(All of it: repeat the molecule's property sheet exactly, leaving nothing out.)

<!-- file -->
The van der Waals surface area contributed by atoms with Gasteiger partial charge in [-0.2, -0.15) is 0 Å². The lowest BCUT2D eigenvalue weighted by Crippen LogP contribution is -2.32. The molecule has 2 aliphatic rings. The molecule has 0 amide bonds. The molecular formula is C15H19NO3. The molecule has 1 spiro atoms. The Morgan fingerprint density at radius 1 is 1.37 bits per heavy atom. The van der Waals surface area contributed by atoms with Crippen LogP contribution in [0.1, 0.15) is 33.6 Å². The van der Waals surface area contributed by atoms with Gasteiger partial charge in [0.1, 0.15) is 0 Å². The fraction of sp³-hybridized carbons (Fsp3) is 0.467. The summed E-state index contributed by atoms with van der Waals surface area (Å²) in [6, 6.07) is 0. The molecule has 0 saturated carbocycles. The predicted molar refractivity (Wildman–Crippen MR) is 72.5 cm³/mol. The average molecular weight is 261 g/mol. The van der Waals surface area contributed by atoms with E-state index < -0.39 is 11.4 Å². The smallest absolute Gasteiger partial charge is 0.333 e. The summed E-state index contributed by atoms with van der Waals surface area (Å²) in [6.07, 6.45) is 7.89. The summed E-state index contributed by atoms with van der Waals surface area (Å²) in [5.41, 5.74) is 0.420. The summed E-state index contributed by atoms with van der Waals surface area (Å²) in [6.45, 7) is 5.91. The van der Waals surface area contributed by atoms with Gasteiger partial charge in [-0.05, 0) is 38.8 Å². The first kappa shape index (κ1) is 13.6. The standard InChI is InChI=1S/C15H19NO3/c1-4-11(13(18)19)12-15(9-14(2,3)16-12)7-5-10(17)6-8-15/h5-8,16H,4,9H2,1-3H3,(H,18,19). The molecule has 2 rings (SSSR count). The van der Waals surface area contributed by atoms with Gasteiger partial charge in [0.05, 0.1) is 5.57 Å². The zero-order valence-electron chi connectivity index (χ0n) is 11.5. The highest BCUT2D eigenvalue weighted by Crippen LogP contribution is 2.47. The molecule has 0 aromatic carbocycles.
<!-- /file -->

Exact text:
The van der Waals surface area contributed by atoms with Gasteiger partial charge in [-0.2, -0.15) is 0 Å². The lowest BCUT2D eigenvalue weighted by Crippen LogP contribution is -2.32. The molecule has 2 aliphatic rings. The molecule has 0 amide bonds. The molecular formula is C15H19NO3. The molecule has 1 spiro atoms. The Morgan fingerprint density at radius 1 is 1.37 bits per heavy atom. The van der Waals surface area contributed by atoms with Crippen LogP contribution in [0.1, 0.15) is 33.6 Å². The van der Waals surface area contributed by atoms with Gasteiger partial charge in [0.1, 0.15) is 0 Å². The fraction of sp³-hybridized carbons (Fsp3) is 0.467. The summed E-state index contributed by atoms with van der Waals surface area (Å²) in [6, 6.07) is 0. The molecule has 0 saturated carbocycles. The predicted molar refractivity (Wildman–Crippen MR) is 72.5 cm³/mol. The average molecular weight is 261 g/mol. The van der Waals surface area contributed by atoms with E-state index < -0.39 is 11.4 Å². The smallest absolute Gasteiger partial charge is 0.333 e. The summed E-state index contributed by atoms with van der Waals surface area (Å²) in [6.07, 6.45) is 7.89. The summed E-state index contributed by atoms with van der Waals surface area (Å²) in [5.41, 5.74) is 0.420. The summed E-state index contributed by atoms with van der Waals surface area (Å²) in [6.45, 7) is 5.91. The van der Waals surface area contributed by atoms with Gasteiger partial charge in [-0.05, 0) is 38.8 Å². The first kappa shape index (κ1) is 13.6. The standard InChI is InChI=1S/C15H19NO3/c1-4-11(13(18)19)12-15(9-14(2,3)16-12)7-5-10(17)6-8-15/h5-8,16H,4,9H2,1-3H3,(H,18,19). The molecule has 2 rings (SSSR count). The van der Waals surface area contributed by atoms with Gasteiger partial charge in [0.05, 0.1) is 5.57 Å². The zero-order valence-electron chi connectivity index (χ0n) is 11.5. The highest BCUT2D eigenvalue weighted by Crippen LogP contribution is 2.47. The molecule has 0 aromatic carbocycles.